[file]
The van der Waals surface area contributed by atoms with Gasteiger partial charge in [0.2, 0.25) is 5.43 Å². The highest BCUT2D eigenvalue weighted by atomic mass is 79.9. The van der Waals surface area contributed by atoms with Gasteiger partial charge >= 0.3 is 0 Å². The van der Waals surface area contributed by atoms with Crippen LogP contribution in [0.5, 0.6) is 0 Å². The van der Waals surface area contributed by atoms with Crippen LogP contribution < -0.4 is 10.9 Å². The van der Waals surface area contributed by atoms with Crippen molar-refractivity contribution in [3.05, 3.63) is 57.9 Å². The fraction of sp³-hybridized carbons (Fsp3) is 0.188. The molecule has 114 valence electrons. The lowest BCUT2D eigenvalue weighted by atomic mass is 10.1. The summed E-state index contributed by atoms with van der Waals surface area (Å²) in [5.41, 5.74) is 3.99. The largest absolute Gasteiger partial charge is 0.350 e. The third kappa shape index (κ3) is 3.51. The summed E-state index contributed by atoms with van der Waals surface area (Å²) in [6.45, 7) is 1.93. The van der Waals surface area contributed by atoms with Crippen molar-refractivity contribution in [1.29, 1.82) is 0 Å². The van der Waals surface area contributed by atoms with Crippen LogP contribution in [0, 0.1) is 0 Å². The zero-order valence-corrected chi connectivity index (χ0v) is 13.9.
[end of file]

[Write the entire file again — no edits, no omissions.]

The van der Waals surface area contributed by atoms with Gasteiger partial charge in [0.2, 0.25) is 5.43 Å². The highest BCUT2D eigenvalue weighted by atomic mass is 79.9. The van der Waals surface area contributed by atoms with Gasteiger partial charge >= 0.3 is 0 Å². The van der Waals surface area contributed by atoms with Crippen LogP contribution in [0.5, 0.6) is 0 Å². The van der Waals surface area contributed by atoms with Crippen LogP contribution < -0.4 is 10.9 Å². The van der Waals surface area contributed by atoms with Crippen molar-refractivity contribution in [3.05, 3.63) is 57.9 Å². The fraction of sp³-hybridized carbons (Fsp3) is 0.188. The molecule has 114 valence electrons. The lowest BCUT2D eigenvalue weighted by atomic mass is 10.1. The summed E-state index contributed by atoms with van der Waals surface area (Å²) in [5.41, 5.74) is 3.99. The largest absolute Gasteiger partial charge is 0.350 e. The third kappa shape index (κ3) is 3.51. The summed E-state index contributed by atoms with van der Waals surface area (Å²) in [6.45, 7) is 1.93. The van der Waals surface area contributed by atoms with Crippen molar-refractivity contribution in [1.29, 1.82) is 0 Å². The van der Waals surface area contributed by atoms with Crippen LogP contribution in [0, 0.1) is 0 Å². The zero-order valence-corrected chi connectivity index (χ0v) is 13.9.